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I got that all working yesterday so it just needs a bit of polish before I record it.

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Awesome! I've just started to tinker with the add-lib branch of tools.deps.alpha myself.


you know, I saw a video of someone very fluidly iterating and building up an opengl driven app (in Common Lisp), I wonder :thinking_face:


granted, I didn't watch much, I don't wanna speak too soon


Oh that would be cool too! doesn't need to be clojure i guess. there's this: but it's technically not repl-driven development? I think it shows how awesome a quick compile-execute feedback loop can be


Complexity is this weird game where your program is holding hands with two people holding hands with two people holding hands with two people, and you're busy trying to figure out who all is in this line so you can find out if there's a jackass that's going to pull everyone down Immutability is an example of playing this game with no arms I am drunk

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Any database I can immediately deploy (preferably with docker) and use through http for prototyping purposes? Something that would allow me to do POST /person {:name "John" :age 24} and GET /person/[:id] or similarly simple


a RESTful layer on top of Postgres


There's even a clojurescript example:


Hi all . Does anyone write hiccup code on Roam ?

eccentric J20:05:36

My friend who loves Python was horrified by this

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metal 4

To be fair, code like this shouldn't even exist:

some_string = "wtf"
some_dict = {}
for i, some_dict[i] in enumerate(some_string):
    i = 10


I would enjoy a "wtfclojure"

rich 16
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eccentric J02:05:46

I'm trying to think of an example for wtfclojure. I don't want to say there's none but at the very least I'm not experienced enough to be aware of any. I'm assuming the criteria would be if your expectation for how it parses is different than what it does?


It's hard to assign a boundary. E.g. about 70% of the wtfpython examples made me think: "Yeah, because that's how it works." But that number is probably near 0 for someone that have never used Python.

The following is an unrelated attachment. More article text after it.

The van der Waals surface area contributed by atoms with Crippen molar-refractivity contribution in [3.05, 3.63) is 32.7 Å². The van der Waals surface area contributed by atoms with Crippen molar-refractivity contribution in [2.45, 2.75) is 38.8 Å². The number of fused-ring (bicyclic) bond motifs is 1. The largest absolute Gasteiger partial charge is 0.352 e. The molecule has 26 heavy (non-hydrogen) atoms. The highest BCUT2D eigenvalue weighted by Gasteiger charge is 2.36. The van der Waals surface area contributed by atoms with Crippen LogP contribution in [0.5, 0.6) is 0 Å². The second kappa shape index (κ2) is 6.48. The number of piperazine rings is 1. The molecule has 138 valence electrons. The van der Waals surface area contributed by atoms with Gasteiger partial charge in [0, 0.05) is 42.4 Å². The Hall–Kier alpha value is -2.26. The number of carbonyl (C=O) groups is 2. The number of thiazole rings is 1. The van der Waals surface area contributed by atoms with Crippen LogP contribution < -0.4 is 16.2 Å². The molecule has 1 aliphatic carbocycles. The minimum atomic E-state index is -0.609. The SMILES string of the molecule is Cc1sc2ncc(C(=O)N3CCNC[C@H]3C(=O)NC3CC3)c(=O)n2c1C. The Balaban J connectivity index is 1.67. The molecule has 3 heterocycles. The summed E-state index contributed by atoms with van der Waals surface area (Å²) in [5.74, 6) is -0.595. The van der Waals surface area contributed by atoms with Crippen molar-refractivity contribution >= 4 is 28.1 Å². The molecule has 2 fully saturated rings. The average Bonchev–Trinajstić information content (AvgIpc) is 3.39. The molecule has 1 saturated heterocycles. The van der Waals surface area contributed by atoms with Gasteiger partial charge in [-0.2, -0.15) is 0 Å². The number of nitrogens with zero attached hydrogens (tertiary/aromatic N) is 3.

Yeah, about half of the Python ones were clear to me because I know what's happening under the hood. I'm sure we can concoct much more puzzling pieces of code with dynamic bindings and macros in Clojure, but with great power comes great responsibility ¯\(ツ)


I bet you could come up with a number. I can think of some general things like: • needing to add indirection via vars when binding to values at top-level (e.g. (def foo bar) ) to allow re-defing at the REPL • case not respecting bindings in matches • hashmaps maintaining insertion order < 8 values • chunked realization of lazy seqs + side effects


all of them are easy to steer clear of once you know what's going on, but if you have a naive model of how Clojure works then you might be surprised by them

eccentric J06:05:46

> hashmaps maintaining insertion order < 8 values That one did get us the other day but it was only a problem because we needed to clj->cljs and cljs->js regularly due to the js lib we’re working with.


A small one: the number literals are long by default, not integer.


There are some in ClojureScript, mostly because of the way JS equality works. On some cases, NaN appears duplicated in sets or as map keys, but keep being a single one when the collection grows

Gleb Posobin21:05:34

I am writing an SPA, what's the recommended authentication protocol? I wanted to use signed JWTs with an access token and refresh token, but not sure what are the recommendations for that. Apparently it is not safe to store the refresh token on the client due to XSS? But what alternative is there, I can't just use the access tokens. Also, afaiu the access token has to be accessible to the code — I can't just send it as a cookie to the server since then CSRF can happen, but some articles recommend exactly that. I wanted to minimize the requests to the DB so didn't want to just store a session id on the client.


The refresh token is supposed to be kept secret only to the oauth client (which would be your server), but a good trick is to just encrypt the refresh token and put it in a cookie, so that only the server can decrypt it and use it. Keycloak-gatekeeper does it this way


You do need to have csrf protection though. I think with regard to xss it's not just about the refresh token, even just putting the access token on the browser would make the set up weak to xss, without csrf protection


Oh wait actually, depending on the kind of xss, all bets are off even with csrf protection


I'd say the way to handle this is to add csrf protection and also make sure the site is safe from xss, because even if you used a session-id, with xss the attacker would be able to pick up the session id and make a request anyway, and pick up the csrf token with it, so...


I've used OpenID Connect in the past to good effect.


For authorizing users within a browser-based application, the best
   current practice is to

   o  Use the OAuth 2.0 authorization code flow with the PKCE extension

   o  Use the OAuth 2.0 state parameter to carry one-time use CSRF

   o  Recommend exact matching of redirect URIs, and require the
      hostname of the redirect URI match the hostname of the URL the app
      was served from